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Rules for Relationship Connection

We all need connection. With connection, we find happiness, we find change, and we find healing. But, have we ever considered the rules for relationship connection?

Relationship connection

2017 should be the year of connection. Tensions, elections, and turmoil only epitomized by upheaval on social media feeds points to a need for connection. We need relationship connection even in the absence of unity. And yes, you can have connection even in disagreement.

Do you have a problem with how someone votes? Do you get riled up when someone tells you they support a social issue you oppose? If so, the problem might reside within yourself. You may be lacking empathy.

You can’t live a healthy life without connection. Maybe relationship connection is something you struggle with. Natural rules for relationship connection exist. Here are some tips for building connection in your life. Let’s discuss a few of them…

Be non-judgmental.

If you associate someone with a string of assumptions based on one quality (i.e. political views, beliefs), you are effectively building a wall (even if you didn’t vote for Trump). Walls can make us feel comfortable and secure, but they have a tendency to get in the way of connection.

Boundaries can be a good thing. We may need barriers to protect us from unhealthy relationships. 

Be open.

Let down your walls. In 10 Ways to Win a Girl’s Heart, I write, “When you’re being yourself, she’ll feel comfortable being herself.” Connection happens with authenticity and transparency. Free exchange of information is the hallmark of connectivity. If you share information about yourself, the other person may feel more open to share information as well.

Be careful, though. Just like sharing too much information over an online connection can cause a system to crash, sharing too much too soon might not be helpful in a relationship context.

Find similarities.

Relationships are built upon similarities. When we are non-judgmental and open, we may find we all share something in common. We all need to breathe. We all need to eat. I think that’s why so much relationship connection happens over meals. I’ve noticed something in my greater family. Even though we might disagree on certain things, when we sit down to a Thanksgiving dinner, we are solidified as a family unit.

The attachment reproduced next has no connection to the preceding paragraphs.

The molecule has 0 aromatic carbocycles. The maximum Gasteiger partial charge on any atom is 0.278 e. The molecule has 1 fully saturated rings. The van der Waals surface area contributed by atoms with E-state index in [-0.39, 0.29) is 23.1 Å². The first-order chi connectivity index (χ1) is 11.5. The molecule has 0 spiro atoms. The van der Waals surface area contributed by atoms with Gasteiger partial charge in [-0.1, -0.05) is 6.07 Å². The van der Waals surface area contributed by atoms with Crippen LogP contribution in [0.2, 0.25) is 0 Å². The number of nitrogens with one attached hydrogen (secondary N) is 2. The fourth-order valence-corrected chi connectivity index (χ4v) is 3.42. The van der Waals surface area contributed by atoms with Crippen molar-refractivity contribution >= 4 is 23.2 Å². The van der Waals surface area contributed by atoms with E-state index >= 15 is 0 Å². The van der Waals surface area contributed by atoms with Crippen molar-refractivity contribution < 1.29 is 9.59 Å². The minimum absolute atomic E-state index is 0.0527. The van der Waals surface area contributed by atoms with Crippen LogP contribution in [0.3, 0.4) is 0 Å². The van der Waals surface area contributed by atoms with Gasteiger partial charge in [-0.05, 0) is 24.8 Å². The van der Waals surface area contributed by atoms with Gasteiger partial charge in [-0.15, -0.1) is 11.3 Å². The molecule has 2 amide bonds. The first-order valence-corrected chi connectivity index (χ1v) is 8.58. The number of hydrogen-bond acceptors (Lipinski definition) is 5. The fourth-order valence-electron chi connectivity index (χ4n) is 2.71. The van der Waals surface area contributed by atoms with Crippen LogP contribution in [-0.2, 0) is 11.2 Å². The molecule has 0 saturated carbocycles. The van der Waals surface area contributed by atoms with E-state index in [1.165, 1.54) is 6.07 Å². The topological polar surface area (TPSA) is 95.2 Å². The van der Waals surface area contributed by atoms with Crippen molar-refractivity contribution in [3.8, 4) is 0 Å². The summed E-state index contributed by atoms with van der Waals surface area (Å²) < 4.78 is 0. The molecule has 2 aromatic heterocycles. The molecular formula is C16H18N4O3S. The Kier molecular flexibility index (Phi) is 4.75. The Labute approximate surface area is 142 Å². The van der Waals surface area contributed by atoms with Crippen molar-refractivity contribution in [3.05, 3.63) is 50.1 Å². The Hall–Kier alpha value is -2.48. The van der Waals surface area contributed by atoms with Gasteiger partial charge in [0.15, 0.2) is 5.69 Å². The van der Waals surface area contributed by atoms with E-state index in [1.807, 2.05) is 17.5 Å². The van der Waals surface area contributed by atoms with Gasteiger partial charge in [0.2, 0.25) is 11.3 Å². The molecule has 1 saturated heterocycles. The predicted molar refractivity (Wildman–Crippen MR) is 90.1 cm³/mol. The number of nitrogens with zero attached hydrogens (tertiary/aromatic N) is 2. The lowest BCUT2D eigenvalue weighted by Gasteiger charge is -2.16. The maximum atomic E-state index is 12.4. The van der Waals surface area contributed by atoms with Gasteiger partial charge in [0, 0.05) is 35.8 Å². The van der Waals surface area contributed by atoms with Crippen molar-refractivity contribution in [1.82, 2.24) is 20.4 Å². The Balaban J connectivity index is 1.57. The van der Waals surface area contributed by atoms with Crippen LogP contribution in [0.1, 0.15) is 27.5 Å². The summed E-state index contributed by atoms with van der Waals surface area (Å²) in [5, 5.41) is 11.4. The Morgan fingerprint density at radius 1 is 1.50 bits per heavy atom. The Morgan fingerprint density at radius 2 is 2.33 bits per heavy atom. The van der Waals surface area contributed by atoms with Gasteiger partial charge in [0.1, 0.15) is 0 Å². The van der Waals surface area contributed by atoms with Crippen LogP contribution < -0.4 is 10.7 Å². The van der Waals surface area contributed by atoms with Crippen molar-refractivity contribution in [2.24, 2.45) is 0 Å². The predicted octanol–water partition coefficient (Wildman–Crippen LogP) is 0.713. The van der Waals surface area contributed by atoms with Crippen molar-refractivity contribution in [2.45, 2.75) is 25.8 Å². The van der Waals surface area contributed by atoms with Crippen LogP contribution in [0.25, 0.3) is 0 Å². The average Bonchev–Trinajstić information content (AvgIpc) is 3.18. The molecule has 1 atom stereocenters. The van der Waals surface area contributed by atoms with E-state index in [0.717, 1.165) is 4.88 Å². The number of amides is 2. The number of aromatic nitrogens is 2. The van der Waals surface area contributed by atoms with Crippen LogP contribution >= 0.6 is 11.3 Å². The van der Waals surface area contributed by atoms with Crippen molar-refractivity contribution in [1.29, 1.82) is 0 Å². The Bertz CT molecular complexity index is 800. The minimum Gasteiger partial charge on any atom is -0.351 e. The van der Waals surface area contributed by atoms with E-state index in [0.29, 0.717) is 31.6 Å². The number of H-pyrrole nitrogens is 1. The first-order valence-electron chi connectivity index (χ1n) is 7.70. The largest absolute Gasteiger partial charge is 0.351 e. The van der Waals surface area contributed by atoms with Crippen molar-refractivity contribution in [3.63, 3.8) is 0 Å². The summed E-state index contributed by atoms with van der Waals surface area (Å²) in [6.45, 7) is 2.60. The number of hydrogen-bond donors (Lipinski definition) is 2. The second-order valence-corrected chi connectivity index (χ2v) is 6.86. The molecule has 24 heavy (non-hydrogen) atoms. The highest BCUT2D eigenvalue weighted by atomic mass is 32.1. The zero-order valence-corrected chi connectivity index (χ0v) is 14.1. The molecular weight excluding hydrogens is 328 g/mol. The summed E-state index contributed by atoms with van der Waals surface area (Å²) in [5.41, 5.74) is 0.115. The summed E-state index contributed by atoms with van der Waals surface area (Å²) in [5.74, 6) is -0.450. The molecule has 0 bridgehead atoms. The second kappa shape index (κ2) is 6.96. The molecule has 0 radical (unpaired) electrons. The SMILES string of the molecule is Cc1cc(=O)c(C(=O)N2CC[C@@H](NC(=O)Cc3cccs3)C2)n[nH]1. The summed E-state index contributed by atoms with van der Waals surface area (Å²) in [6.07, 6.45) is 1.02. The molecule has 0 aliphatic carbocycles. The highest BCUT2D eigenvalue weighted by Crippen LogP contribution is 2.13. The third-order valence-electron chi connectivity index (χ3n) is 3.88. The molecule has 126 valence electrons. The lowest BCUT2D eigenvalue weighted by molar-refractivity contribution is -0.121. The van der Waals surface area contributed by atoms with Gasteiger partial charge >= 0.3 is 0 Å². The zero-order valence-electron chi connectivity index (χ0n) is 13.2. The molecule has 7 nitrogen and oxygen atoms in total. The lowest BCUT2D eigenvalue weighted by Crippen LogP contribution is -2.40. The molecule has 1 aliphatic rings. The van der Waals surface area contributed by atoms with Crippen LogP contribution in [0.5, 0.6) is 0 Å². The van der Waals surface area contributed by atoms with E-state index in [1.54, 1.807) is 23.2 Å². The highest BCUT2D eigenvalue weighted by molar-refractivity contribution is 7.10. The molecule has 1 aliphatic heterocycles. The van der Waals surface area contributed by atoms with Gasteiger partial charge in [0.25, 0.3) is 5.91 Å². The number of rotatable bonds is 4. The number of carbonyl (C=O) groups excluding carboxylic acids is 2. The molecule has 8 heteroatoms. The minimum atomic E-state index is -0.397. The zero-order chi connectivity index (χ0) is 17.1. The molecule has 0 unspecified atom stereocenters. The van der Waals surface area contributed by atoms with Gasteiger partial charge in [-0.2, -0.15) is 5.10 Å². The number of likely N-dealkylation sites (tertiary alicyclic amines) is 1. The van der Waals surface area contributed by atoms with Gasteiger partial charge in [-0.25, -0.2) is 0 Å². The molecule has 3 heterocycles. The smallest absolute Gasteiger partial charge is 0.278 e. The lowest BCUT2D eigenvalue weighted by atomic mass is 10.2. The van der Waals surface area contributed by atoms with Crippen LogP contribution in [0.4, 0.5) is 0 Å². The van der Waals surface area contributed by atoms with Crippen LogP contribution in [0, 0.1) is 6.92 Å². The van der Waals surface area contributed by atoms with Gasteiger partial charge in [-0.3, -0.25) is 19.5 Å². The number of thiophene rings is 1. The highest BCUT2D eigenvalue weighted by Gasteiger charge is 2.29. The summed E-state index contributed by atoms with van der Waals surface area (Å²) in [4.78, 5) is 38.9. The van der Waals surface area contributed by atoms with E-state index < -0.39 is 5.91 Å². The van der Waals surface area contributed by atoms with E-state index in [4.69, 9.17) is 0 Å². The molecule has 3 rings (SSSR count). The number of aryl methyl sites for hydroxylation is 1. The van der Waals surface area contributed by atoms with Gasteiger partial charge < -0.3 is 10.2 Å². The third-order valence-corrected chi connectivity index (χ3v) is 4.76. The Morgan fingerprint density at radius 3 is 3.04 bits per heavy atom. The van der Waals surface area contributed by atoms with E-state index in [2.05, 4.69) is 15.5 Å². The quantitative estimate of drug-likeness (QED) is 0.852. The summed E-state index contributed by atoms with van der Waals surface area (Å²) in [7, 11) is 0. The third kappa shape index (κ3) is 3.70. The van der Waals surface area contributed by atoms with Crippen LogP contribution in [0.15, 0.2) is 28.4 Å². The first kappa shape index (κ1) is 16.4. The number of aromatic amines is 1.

Be willing to learn.

I start off my new book, Black Tie (about relationship connection), with the line, “Not for one second am I going to pretend my life’s perfect.” I don’t have it all figured out. I haven’t walked in everyone’s shoes. But, I can listen. Even when I disagree with someone, I can find out why they so passionately believe in their cause. Listening alone can shore up connection.

Be humble.

The origin of humble is humus or “earth.” Someone who exhibits humility is down to earth, and doesn’t believe he or she is above or beyond anyone. The word “humble” isn’t common nowadays. It’s use in circulation is down, and maybe it’s partly because we’ve become such a “me” centered culture. A society’s actions follow it’s language, so maybe we should re-introduce this word more frequently in 2017.

humble use

Be the Golden Rule.

Treat others like you want to be treated. Or, you can go a step beyond. Have you heard of the 5 Love Languages? It might be the platinum rule: Love people the way they need to be loved. For some, it’s quality time. For others, it might be giving a word of affirmation. Still others might need physical touch, a gift, or a service act.

Love people

“Blessed are the peacemakers: for they will be called sons of God” (Matthew 5:9).

I suppose the last heading is Be a Son of God. We may not always agree, but we can still build bridges, and live peacefully with those around us and even online. Restraint and seclusion are traumatizing. But, in connection, our lives can begin to heal; our country can begin to heal.

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